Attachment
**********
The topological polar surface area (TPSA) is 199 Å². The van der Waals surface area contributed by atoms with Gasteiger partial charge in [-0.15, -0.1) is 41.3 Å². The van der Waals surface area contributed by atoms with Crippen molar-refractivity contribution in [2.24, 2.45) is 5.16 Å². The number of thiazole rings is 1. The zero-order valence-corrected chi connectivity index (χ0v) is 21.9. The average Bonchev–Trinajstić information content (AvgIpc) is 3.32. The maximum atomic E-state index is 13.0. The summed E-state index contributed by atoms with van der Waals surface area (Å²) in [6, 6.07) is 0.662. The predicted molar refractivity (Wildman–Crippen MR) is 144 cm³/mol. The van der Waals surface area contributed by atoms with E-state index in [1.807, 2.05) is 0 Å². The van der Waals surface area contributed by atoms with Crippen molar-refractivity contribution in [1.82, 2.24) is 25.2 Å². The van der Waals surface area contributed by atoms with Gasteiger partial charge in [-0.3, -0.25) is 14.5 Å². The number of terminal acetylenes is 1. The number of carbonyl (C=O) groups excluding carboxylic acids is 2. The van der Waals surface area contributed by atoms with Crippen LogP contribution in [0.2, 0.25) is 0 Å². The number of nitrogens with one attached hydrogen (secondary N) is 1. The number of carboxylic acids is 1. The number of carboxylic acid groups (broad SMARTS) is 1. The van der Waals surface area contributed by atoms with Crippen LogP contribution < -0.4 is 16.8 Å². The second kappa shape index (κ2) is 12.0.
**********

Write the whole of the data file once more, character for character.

The topological polar surface area (TPSA) is 199 Å². The van der Waals surface area contributed by atoms with Gasteiger partial charge in [-0.15, -0.1) is 41.3 Å². The van der Waals surface area contributed by atoms with Crippen molar-refractivity contribution in [2.24, 2.45) is 5.16 Å². The number of thiazole rings is 1. The zero-order valence-corrected chi connectivity index (χ0v) is 21.9. The average Bonchev–Trinajstić information content (AvgIpc) is 3.32. The maximum atomic E-state index is 13.0. The summed E-state index contributed by atoms with van der Waals surface area (Å²) in [6, 6.07) is 0.662. The predicted molar refractivity (Wildman–Crippen MR) is 144 cm³/mol. The van der Waals surface area contributed by atoms with E-state index in [1.807, 2.05) is 0 Å². The van der Waals surface area contributed by atoms with Crippen molar-refractivity contribution in [1.82, 2.24) is 25.2 Å². The van der Waals surface area contributed by atoms with Gasteiger partial charge in [-0.3, -0.25) is 14.5 Å². The number of terminal acetylenes is 1. The number of carbonyl (C=O) groups excluding carboxylic acids is 2. The van der Waals surface area contributed by atoms with Crippen LogP contribution in [0.2, 0.25) is 0 Å². The number of nitrogens with one attached hydrogen (secondary N) is 1. The number of carboxylic acids is 1. The number of carboxylic acid groups (broad SMARTS) is 1. The van der Waals surface area contributed by atoms with Crippen LogP contribution < -0.4 is 16.8 Å². The second kappa shape index (κ2) is 12.0.